A biennial World Cup too big an idea

This is football's age of the Big Idea. There is an incessant, unrelenting flow of Big Ideas, ones of such scale and scope that they have to be capitalised, from all corners of the game: from individuals and groups, from clubs and leagues, from the back of cigarette packets and from all manner of crumpled napkins.

The Video Assistant Referee (VAR) system was a Big Idea. Expanding the World Cup to 48 teams was a Big Idea. Project Big Picture, the plan to redraw how the Premier League worked, was a Big Idea. The Super League was the Biggest Idea of them all - perhaps, in hindsight, it was, in fact, too Big an Idea.

And now, thanks to Arsene Wenger, we have another. This latest Big Idea is, at heart, a very simple thought, rooted in the noted Alan Partridge dictum about detective TV shows: People like them, so let's make more of them. If the World Cup can grow in size, why not have it grow in time, too? Instead of playing it every four years, why not just play it biennially?

Everyone could have guessed the reaction. As fans, our relationship with football is an intensely personal one. It is bound up in affection and mythology and nostalgia.

It is no wonder, then, that fans are coded to resist change. No matter what form it takes - VAR or penalties being taken in the wrong order or the expansion of the World Cup.

Wenger's plan, then, was not met with rapturous applause. It has been condemned, pretty widely, not only by fans but also by all save two of the groups that we now routinely describe as football's stakeholders. Clubs, leagues, players: They are all against it.

They all fear it congests the calendar yet further, that it strips the World Cup of some, or much, of its prestige. Its value, they say, lies in its rarity.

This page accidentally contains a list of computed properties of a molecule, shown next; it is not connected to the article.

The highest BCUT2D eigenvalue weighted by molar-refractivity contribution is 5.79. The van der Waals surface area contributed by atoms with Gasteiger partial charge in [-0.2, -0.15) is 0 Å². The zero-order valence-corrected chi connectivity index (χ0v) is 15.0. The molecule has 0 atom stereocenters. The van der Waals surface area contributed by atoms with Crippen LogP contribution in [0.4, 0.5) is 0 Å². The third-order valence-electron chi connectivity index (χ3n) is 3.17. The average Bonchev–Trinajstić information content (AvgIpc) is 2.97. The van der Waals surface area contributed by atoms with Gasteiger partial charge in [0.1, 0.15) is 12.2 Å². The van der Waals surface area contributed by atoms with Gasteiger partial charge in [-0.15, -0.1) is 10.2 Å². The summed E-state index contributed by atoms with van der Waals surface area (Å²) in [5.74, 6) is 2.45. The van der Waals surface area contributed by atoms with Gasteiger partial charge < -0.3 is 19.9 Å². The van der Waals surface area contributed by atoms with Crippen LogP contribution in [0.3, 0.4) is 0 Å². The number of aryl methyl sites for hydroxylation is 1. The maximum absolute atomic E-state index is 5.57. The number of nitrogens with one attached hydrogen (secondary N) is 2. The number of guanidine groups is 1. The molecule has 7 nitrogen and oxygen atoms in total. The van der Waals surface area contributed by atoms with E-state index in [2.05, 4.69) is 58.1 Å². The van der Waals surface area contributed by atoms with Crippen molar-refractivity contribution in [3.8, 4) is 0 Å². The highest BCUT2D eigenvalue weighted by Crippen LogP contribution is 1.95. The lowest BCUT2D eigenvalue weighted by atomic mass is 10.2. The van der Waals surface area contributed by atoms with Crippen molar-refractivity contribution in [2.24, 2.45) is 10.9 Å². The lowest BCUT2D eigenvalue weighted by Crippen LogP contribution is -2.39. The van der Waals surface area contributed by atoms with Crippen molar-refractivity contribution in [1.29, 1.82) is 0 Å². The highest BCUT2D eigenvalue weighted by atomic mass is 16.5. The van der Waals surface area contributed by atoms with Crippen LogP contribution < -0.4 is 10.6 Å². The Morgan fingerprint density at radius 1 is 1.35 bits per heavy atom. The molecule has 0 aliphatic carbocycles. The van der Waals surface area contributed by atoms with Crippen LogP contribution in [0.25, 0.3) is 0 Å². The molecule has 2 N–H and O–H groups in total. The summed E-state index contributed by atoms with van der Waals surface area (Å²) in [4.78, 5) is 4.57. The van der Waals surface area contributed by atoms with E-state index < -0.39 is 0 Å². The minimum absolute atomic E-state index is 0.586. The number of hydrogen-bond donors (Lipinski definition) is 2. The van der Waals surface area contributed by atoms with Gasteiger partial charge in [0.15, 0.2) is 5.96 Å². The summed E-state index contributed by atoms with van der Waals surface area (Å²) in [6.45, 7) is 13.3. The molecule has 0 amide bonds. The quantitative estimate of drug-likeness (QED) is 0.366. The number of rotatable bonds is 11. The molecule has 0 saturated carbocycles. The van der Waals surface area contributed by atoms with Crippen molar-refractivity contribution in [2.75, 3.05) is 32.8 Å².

The two exceptions, of course, are the phalanx of so-called legends - John Terry and Michael Owen and Peter Schmeichel and the rest - consulted by Wenger, in his capacity as Fifa's chief of global football development, ahead of, say, fan groups or the Bundesliga or Uefa; and the vast majority of Fifa's 211 member teams, many of whom stand to benefit in some way from the expansion and are, not coincidentally, in favour of it.

This is just the first of quite a long list of problems with Wenger's idea: Why should a decision that impacts the game at the club level as much as internationally, one that has ramifications for anyone who plays or watches professional football, be decided by such a narrow interest group?

What right - and apologies, here, if this comes across as Eurocentric - do the national federations of Oman or Uzbekistan or Canada, for that matter, have to vote on a proposal that would radically alter the way that European and South American club football, the great engines of the game, work? Particularly when they are not mere observers, judiciously selecting the best option for the game they love, but active beneficiaries of the plan?

That is just the start of it, though. The other issues are many and varied.

Wenger's system would see a World Cup staged every two years; in the intervening summers, the six major confederations would hold their continental championships.